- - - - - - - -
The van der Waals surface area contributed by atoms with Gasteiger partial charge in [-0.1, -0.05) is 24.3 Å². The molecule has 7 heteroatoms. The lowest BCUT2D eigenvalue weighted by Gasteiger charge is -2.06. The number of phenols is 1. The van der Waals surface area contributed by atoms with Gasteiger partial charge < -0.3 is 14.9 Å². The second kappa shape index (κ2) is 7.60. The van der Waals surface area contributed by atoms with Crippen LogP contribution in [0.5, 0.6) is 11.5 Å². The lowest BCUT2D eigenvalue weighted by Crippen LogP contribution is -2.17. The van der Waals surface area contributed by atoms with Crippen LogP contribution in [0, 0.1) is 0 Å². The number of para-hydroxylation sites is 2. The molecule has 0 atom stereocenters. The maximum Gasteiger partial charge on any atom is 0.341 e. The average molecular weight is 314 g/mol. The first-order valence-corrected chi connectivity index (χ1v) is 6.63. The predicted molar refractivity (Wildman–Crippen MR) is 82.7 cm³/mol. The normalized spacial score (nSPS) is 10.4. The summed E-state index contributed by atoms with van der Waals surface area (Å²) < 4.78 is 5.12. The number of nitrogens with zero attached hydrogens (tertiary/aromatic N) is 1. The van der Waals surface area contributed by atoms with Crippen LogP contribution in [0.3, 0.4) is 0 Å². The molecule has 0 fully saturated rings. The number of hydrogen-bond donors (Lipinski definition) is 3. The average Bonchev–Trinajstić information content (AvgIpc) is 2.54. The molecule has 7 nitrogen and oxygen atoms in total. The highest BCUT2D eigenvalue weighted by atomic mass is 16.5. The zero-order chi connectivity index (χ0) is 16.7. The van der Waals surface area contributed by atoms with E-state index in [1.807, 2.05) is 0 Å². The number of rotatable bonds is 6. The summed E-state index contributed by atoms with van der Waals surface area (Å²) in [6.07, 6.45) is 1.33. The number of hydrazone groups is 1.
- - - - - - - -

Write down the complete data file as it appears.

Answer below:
The van der Waals surface area contributed by atoms with Gasteiger partial charge in [-0.1, -0.05) is 24.3 Å². The molecule has 7 heteroatoms. The lowest BCUT2D eigenvalue weighted by Gasteiger charge is -2.06. The number of phenols is 1. The van der Waals surface area contributed by atoms with Gasteiger partial charge < -0.3 is 14.9 Å². The second kappa shape index (κ2) is 7.60. The van der Waals surface area contributed by atoms with Crippen LogP contribution in [0.5, 0.6) is 11.5 Å². The lowest BCUT2D eigenvalue weighted by Crippen LogP contribution is -2.17. The van der Waals surface area contributed by atoms with Crippen LogP contribution in [0, 0.1) is 0 Å². The number of para-hydroxylation sites is 2. The molecule has 0 atom stereocenters. The maximum Gasteiger partial charge on any atom is 0.341 e. The average molecular weight is 314 g/mol. The first-order valence-corrected chi connectivity index (χ1v) is 6.63. The predicted molar refractivity (Wildman–Crippen MR) is 82.7 cm³/mol. The normalized spacial score (nSPS) is 10.4. The summed E-state index contributed by atoms with van der Waals surface area (Å²) < 4.78 is 5.12. The number of nitrogens with zero attached hydrogens (tertiary/aromatic N) is 1. The van der Waals surface area contributed by atoms with Crippen LogP contribution in [0.3, 0.4) is 0 Å². The molecule has 0 fully saturated rings. The number of hydrogen-bond donors (Lipinski definition) is 3. The average Bonchev–Trinajstić information content (AvgIpc) is 2.54. The molecule has 7 nitrogen and oxygen atoms in total. The highest BCUT2D eigenvalue weighted by atomic mass is 16.5. The zero-order chi connectivity index (χ0) is 16.7. The van der Waals surface area contributed by atoms with E-state index in [1.807, 2.05) is 0 Å². The number of rotatable bonds is 6. The summed E-state index contributed by atoms with van der Waals surface area (Å²) in [6.07, 6.45) is 1.33. The number of hydrazone groups is 1.